KANKAKEE, Ill. – County Coroner Bob Gessner issued a warning to the public Wednesday about an illicit drug called xylazine that is spreading across Kankakee County.
Xylazine is a drug used by veterinarians to sedate and relax horses’ muscles, but it is now being used by people for unknown purposes.
While Xylazine is not a controlled substance, Gessner highlighted that this lack of regulation limits law enforcement’s ability to confiscate it. “At Court and Schuyler here, if an Officer pulls somebody over and sees a thousand pounds of Xylazine in their car, there’s nothing we can do about it,” Gessner explained.
The drug is becoming more popular in the United States and is often mixed with other illicit opioids, making it even more dangerous. Xylazine can cause respiratory problems, slow heart rate, and low blood pressure, and high doses can be fatal.
The U.S. Food and Drug Administration (FDA) took action in February to prevent the entry of the dangerous drug xylazine into the country for illegal purposes while maintaining its availability for legitimate use in animals. The FDA will be working to ensure that imports of drugs containing xylazine are intended for the legitimate veterinary supply only.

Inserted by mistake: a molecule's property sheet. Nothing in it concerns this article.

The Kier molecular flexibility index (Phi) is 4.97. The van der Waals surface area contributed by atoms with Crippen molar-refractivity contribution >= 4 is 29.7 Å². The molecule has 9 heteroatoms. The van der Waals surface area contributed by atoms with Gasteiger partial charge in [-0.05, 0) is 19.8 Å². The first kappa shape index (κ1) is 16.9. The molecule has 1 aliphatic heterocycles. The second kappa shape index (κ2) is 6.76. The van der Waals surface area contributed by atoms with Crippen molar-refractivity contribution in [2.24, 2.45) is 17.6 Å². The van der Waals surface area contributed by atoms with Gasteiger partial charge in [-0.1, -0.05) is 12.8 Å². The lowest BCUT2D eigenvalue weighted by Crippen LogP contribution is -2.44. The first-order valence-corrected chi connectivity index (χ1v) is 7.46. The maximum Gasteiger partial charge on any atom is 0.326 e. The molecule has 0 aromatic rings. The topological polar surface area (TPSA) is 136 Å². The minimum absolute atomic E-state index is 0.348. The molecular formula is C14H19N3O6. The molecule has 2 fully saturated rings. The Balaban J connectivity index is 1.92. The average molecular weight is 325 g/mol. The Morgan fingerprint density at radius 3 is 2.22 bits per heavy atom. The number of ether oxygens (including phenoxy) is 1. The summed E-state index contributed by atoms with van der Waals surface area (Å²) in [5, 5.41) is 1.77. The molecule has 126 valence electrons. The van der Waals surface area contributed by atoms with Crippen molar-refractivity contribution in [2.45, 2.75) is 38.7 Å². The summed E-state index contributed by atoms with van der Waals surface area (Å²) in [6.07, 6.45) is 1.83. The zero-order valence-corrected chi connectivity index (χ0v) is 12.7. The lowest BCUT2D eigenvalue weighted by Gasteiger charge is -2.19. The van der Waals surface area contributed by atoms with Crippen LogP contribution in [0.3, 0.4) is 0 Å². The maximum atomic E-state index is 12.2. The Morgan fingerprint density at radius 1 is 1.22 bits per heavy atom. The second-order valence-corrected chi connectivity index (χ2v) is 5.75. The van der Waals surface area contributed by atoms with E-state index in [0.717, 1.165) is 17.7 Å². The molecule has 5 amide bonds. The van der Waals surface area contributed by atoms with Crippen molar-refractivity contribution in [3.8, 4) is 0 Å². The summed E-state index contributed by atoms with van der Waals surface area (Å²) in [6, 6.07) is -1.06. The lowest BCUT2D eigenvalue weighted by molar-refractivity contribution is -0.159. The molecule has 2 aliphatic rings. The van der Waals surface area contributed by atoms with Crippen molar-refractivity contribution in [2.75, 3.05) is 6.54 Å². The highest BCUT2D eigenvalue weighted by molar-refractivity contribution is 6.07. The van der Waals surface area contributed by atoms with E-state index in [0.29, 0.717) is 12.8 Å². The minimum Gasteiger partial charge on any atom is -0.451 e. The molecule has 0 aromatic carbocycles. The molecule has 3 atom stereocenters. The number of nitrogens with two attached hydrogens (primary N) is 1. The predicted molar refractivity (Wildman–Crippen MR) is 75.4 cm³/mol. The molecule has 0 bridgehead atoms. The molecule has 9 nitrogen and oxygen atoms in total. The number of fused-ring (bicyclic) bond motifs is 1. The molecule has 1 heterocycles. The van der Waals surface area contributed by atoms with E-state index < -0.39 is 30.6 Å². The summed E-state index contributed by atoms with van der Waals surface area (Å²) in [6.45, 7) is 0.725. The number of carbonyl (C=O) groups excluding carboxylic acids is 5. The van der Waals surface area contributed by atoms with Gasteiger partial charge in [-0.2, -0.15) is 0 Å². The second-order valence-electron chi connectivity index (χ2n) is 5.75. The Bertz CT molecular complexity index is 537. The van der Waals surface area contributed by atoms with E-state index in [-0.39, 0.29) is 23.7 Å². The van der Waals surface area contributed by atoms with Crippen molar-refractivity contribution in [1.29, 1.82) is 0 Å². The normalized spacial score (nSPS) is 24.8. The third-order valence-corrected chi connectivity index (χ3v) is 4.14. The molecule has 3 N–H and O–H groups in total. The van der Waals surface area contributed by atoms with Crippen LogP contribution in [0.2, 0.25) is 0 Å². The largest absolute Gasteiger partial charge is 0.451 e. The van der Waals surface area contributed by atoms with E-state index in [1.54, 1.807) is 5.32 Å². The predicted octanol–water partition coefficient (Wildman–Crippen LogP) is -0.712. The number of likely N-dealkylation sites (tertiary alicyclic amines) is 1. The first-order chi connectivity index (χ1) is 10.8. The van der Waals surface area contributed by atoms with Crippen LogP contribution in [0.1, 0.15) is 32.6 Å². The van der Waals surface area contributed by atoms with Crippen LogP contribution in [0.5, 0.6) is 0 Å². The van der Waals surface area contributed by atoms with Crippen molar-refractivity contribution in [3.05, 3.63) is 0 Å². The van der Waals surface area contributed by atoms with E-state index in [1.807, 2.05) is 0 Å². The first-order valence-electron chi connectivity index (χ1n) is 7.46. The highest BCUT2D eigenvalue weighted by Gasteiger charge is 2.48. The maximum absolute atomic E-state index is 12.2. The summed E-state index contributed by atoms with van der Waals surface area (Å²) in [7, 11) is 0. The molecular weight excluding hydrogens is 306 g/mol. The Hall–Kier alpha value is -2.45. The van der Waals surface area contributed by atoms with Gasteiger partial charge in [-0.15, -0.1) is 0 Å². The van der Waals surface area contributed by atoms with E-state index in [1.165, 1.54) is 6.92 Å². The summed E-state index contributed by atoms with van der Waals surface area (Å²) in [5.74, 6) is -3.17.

In a statement, FDA Commissioner Robert M. Califf, M.D. said, “The FDA remains concerned about the increasing prevalence of xylazine mixed with illicit drugs, and this action is one part of broader efforts the agency is undertaking to address this issue…We will continue to use all tools at our disposal and partner with the Drug Enforcement Administration and other federal, state, local agencies and stakeholders as appropriate to stem these illicit activities and protect public health.”
In Cook County, which has a high number of opioid-related deaths, has reported an increase in deaths involving xylazine. From January 2017 to October 2021, there were 210 deaths associated with xylazine in Cook County alone. Fentanyl, diphenhydramine, cocaine, and quinine were some of the other substances detected in these cases.
Several overdose cases locally have tested positive for Acetyl Fentanyl and Acryl Fentanyl, both potent synthetic opioids. Fentanyl is known to be 50 to 100 times stronger than morphine, making it a highly dangerous substance.